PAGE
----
Sourcetoday 286 Board 1

Better Solutions, More Choices Drive Embedded Market

Sept. 10, 2012
Suppliers strive to meet the needs of a wider range of customers today, with an eye toward hot markets such as medical, gaming, and digital signage.

Embedded solutions are found in an increasingly broad range of applications these days, and industry insiders say the sky may be the limit. Suppliers serving the embedded space credit the versatility of today’s hardware solutions, a wider variety of distributor services, and advancing technology in general as key reasons for the sector’s growth. And they don’t see it slowing down anytime soon.

“It’s a really exciting time for the embedded space,” says Kelly Gillilan, product marketing manager for AMD Embedded Solutions, which makes central processing units (CPUs), graphics processing units (GPUs) and accelerated processing units (APUs)for embedded systems, specializing in high-performance, low-power solutions. “If you think of everything we’re connecting to… and how everything is becoming much more accessible from a variety of devices, either in our personal lives or at work, embedded fills every category you can imagine.”

Today, embedded solutions—systems designed for a specific task or application—are used in everything from medical imaging and monitoring equipment to consumer electronics and casino gaming machines as designers focus on differentiating their software and getting their products to market even faster. Suppliers are answering the call to help customers meet these goals, providing access to better, more versatile products from a wider range of manufacturers and combining them with value-added services such as design assistance and a higher level of technical support.

“Customers are engaging more at the board level,” says Chuck Kostalnick, senior vice president for Avnet Embedded, a division of Avnet Electronics Marketing. “This has been happening for some time, but now it really feels like we have the wind at our backs. [Customers are working at the] true embedded platform level more than ever before.”

Kostalnick refers to the greater availability of standard embedded products—server motherboards, as one example—which allow customers to leverage existing technologies and focus their energies instead on the software that runs their application.

“Our customers have gotten extremely sophisticated in how they’ve adapted their software applications,” adds Kostalnick. “They are perfectly optimized for their application, so from a hardware standpoint it’s not as critical. They can tweak the application software to fit the hardware.”

These advances are creating a steady stream of business for both embedded manufacturers and distributors as they seek to meet the needs of a growing number of customers from a broadening array of industries. Suppliers particularly have their eyes on medical markets, the gaming industry, and digital signage.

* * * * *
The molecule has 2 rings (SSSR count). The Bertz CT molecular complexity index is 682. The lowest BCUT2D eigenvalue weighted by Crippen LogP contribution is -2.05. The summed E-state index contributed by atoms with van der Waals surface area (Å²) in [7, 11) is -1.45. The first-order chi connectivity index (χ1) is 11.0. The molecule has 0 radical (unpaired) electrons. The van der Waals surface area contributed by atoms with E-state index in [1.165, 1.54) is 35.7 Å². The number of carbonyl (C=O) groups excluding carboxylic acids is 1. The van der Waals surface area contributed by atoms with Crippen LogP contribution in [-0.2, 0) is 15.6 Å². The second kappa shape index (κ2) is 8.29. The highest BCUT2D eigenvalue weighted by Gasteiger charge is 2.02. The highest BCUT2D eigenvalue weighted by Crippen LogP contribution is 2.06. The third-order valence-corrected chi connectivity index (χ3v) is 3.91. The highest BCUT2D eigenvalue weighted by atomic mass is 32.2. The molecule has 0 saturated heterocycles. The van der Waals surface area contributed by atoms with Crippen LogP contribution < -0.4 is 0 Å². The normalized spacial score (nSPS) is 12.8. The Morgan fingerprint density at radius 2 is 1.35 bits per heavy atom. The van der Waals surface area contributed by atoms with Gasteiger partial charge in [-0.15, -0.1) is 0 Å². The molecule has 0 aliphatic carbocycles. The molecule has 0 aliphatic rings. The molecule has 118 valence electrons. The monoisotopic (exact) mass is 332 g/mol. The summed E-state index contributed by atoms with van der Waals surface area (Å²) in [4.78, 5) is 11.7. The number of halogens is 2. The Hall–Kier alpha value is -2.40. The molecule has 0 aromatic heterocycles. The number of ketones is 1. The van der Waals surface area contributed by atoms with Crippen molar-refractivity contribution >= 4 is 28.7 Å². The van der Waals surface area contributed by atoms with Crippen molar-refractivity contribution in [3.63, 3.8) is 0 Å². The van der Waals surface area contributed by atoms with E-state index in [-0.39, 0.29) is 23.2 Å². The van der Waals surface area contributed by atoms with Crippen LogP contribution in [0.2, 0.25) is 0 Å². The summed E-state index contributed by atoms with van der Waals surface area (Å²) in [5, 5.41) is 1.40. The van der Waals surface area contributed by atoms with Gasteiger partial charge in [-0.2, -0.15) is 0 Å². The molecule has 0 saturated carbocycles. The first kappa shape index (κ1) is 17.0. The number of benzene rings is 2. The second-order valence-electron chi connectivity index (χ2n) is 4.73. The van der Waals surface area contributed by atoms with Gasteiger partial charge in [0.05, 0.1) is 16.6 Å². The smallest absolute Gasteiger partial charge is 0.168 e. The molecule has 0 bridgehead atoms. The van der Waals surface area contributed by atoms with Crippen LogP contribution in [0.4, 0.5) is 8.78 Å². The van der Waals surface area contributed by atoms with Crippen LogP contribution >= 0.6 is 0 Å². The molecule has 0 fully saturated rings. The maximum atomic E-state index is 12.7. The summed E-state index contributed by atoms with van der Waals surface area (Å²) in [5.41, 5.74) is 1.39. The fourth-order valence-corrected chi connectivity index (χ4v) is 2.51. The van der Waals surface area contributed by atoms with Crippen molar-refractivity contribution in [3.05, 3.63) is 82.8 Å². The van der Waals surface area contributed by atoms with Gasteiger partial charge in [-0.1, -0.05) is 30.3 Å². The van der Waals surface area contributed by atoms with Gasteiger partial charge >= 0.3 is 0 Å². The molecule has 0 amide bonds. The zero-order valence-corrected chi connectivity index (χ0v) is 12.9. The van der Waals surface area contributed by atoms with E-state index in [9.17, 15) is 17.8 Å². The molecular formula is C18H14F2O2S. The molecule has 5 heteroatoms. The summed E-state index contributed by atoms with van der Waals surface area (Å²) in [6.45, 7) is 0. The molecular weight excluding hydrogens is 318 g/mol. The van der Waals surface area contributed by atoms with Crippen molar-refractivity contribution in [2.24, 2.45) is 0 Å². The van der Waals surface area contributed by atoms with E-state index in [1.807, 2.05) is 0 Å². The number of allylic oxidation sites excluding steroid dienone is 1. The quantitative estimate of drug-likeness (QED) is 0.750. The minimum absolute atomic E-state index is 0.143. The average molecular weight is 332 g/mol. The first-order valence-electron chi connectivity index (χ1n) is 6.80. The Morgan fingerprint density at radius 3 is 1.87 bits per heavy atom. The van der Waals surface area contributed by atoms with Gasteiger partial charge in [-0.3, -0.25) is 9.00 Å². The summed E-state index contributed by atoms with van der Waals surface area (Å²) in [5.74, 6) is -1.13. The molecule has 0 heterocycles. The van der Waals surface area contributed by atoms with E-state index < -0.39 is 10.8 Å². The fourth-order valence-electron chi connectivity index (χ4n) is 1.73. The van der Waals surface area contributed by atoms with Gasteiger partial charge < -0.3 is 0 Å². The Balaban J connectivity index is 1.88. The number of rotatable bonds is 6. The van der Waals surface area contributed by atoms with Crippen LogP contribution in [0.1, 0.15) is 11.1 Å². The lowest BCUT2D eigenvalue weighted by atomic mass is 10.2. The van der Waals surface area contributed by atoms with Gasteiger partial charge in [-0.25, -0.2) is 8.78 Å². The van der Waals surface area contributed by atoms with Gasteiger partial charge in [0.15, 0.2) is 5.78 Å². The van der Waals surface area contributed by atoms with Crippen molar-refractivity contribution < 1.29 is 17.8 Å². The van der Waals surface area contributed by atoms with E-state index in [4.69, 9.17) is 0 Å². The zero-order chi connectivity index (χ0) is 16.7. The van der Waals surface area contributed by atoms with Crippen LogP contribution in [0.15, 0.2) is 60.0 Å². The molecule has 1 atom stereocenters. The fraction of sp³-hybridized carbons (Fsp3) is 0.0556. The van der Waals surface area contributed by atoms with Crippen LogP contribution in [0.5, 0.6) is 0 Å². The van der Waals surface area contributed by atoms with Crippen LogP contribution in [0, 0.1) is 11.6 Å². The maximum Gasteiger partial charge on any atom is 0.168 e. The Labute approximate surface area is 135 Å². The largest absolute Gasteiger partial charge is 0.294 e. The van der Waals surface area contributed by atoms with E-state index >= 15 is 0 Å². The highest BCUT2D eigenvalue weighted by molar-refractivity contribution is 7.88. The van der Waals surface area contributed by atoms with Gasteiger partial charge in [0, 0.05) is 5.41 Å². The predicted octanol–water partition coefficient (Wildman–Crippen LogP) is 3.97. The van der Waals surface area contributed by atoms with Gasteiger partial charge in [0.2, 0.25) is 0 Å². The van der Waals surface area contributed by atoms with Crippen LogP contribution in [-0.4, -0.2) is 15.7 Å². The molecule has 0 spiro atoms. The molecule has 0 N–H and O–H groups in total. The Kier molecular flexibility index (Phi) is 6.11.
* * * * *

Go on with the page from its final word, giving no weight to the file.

The Drive To Do More

Gillilan notes power, cost, size, and longevity as key issues for embedded designers, using the medical market as a key example. Medical imaging customers are seeking solutions that offer higher-end computing power while makers of monitoring and diagnostic equipment, especially portable solutions, are seeking systems that draw less power and provide longer battery life. Companies such as AMD are challenged to provide a variety of solutions to meet those needs. Gillilan cites AMD’s APUsas technologies that can improve efficiency and reduce power consumption.

Also, Gillilan points to digital signage and the growing number of applications for embedded technology in that space. Today’s higher-end processors can be used to drive multiple displays in a single system, he says, indicating applications such as casino gaming, point-of-sale systems, interactive kiosks, and even industrial automation and control as places where designers may want to incorporate more display screens for the user. Surveillance systems are another growth area.

“Just walking to and from work, you probably get your picture taken 50 times or so,” he says. “With those cameras, there has to be a system crunching the data and processing the information. This is another instance where we see an increasing trend for embedded solutions.”

Kostalnick agrees, noting the growing number of end markets that are using security surveillance equipment today.

“These systems are now being installed and implemented in fast food places, resale stores, banks,” he says. “The industry has been around a long time, but it’s moved up the technology curve.”

From a supplier’s perspective, those systems marry well with a customer’s digital signage requirements, as food, hospitality, entertainment, and other, similar customers require both types of systems.

“Really, it’s about providing a true, end-to-end solution for customers going down the digital signage path,” Kostalnick explains. “We provide them with the displays and the embedded brains of the system, then you couple that with the security surveillance part. This is definitely an area where we can add a tremendous amount of value.”

Looking ahead, Gillilan and Kostalnick say such trends will only accelerate.

 “I think you’re going to see a lot more interesting applications coming out of the embedded marketplace,” adds Gillilan.

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About the Author

Victoria Fraza Kickham | Distribution Editor

Victoria Kickham is the distribution editor for Electronic Design magazine, SourceESB and, where she covers issues related to the electronics supply chain. Victoria started out as a general assignment reporter for several Boston-area newspapers before joining Industrial Distribution magazine, where she spent 14 years covering industrial markets. She served as ID’s managing editor from 2000 to 2010. Victoria has a bachelor’s degree in English from the University of New Hampshire and a master’s degree in English from Northeastern University.